Janet Yellen is President Obama's choice to replace Ben Bernanke at the Federal Reserve. The announcement came Wednesday afternoon. If confirmed by the Senate, Yellen will be the first woman to lead the Fed.
For a view of the partial government shutdown across the country, Melissa Block talks to Felice Belman, opinion editor of the Concord Monitor in Concord, N.H.; Patrick Malone, political reporter for The Coloadoan based in Fort Collins, Colo.; and Brian Pearson, managing editor of the Tyler Morning Telegraph in Tyler, Texas.
In 2014, Texas voters might just see something they haven't experienced in two decades — a competitive race for governor.
Current Republican Gov. Rick Perry isn't running for re-election, so it's an open race, with new faces and new optimism for Texas Democrats.
Earlier this year, the Democrats were once again facing the prospect of scrambling to find someone to run as their candidate. Then, on June 25, state Sen. Wendy Davis came to the Capitol in Austin wearing running shoes and ready to block a restrictive abortion bill.
President Obama and House Speaker John Boehner sit together at a Capitol event in February dedicating a statue of civil rights icon Rosa Parks.
Credit J. Scott Applewhite / AP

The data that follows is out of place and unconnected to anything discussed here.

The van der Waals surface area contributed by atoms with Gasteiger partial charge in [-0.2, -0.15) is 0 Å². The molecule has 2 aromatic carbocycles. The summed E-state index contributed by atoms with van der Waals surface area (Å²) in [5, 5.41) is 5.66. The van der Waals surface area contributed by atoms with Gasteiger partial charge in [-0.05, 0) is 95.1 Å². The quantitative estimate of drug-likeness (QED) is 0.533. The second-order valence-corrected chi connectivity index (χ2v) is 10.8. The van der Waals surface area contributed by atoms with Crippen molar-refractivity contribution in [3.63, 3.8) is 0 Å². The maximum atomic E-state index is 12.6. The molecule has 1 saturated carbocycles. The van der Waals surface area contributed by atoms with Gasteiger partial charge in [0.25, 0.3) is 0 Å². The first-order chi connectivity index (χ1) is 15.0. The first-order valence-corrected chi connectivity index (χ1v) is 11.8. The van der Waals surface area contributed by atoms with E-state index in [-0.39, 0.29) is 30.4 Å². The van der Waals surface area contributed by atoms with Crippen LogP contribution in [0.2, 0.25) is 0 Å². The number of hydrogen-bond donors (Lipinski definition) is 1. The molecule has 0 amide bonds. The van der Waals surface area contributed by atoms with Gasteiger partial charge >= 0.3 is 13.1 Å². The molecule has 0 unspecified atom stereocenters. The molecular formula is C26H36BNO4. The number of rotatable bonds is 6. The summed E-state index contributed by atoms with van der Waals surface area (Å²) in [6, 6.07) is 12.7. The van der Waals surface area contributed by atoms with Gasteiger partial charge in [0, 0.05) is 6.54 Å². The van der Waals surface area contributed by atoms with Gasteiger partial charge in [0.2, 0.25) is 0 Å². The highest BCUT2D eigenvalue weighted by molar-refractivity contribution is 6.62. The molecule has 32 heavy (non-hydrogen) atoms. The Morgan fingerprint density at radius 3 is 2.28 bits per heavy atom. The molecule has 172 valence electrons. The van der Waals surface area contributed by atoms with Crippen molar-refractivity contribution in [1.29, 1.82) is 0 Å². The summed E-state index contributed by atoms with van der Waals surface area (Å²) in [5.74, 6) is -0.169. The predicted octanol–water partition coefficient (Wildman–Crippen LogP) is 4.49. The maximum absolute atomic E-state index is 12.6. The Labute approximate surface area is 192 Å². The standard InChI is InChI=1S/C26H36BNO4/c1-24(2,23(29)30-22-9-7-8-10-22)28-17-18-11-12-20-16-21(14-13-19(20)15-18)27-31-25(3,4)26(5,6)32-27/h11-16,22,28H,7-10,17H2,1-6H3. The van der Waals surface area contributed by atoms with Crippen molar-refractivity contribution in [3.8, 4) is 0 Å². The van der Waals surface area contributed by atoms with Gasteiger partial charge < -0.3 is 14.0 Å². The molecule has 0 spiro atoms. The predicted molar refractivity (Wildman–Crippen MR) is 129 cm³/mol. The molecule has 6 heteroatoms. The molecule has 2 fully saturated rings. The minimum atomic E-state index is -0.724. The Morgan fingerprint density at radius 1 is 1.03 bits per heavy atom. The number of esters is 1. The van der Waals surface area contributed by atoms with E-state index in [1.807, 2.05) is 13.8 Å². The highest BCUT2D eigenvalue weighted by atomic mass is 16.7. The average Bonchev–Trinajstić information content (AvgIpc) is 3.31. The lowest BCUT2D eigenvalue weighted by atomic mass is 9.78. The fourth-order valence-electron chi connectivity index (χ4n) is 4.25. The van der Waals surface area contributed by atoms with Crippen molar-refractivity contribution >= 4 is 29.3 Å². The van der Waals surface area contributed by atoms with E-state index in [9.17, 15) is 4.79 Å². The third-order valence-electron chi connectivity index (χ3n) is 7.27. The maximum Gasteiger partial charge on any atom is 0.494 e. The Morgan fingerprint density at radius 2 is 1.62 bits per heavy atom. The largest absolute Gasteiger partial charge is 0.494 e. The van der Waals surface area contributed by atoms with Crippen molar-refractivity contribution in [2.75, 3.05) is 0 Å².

It is good to be the king.
That old adage holds, even though nowadays we call our chief executive "Mr. President."
After another long day of showdown over the shutdown, President Obama was able to dominate the headlines, break the tension and change the atmosphere in Washington. He could demonstrate everything that is different about being in the White House — as opposed to that other House where Speaker John Boehner lives.
This is TELL ME MORE from NPR News. I'm Michel Martin. In a few minutes, we will talk about people and their attachment to the land in two very different places in the United States, and how that attachment to the land may be threatened.
This is TELL ME MORE from NPR News. I'm Michel Martin. The partial government shutdown is now into its ninth day. There's no sign of a breakthrough anytime soon. So we are going to look at a number of ways the country is being affected. Later in the program, we'll speak with NPR senior business editor Marilyn Geewax about how this stalemate is playing out with our trading partners overseas.
So finally today, you might have noticed I've been out of the office a bit lately. I'm taking that trip a lot of us have, or will be taking: having to get more involved in caring for an elderly parent. And because I've been on that road, I have found myself going through old drawers and boxes in a way I had no reason or right to do before now.
Veterans Affairs Secretary Eric Shinseki testifies on Capitol Hill in April.
Credit Evan Vucci / AP
Veterans Affairs Secretary Eric Shinseki warned lawmakers on Wednesday that the partial government shutdown means that about 3.8 million veterans will not receive disability compensation next month.
Shinseki, in testimony before the House Committee on Veterans' Affairs, said pensions to more than half a million vets or surviving spouses will also be derailed if the stalemate over a temporary spending measure drags on into late October.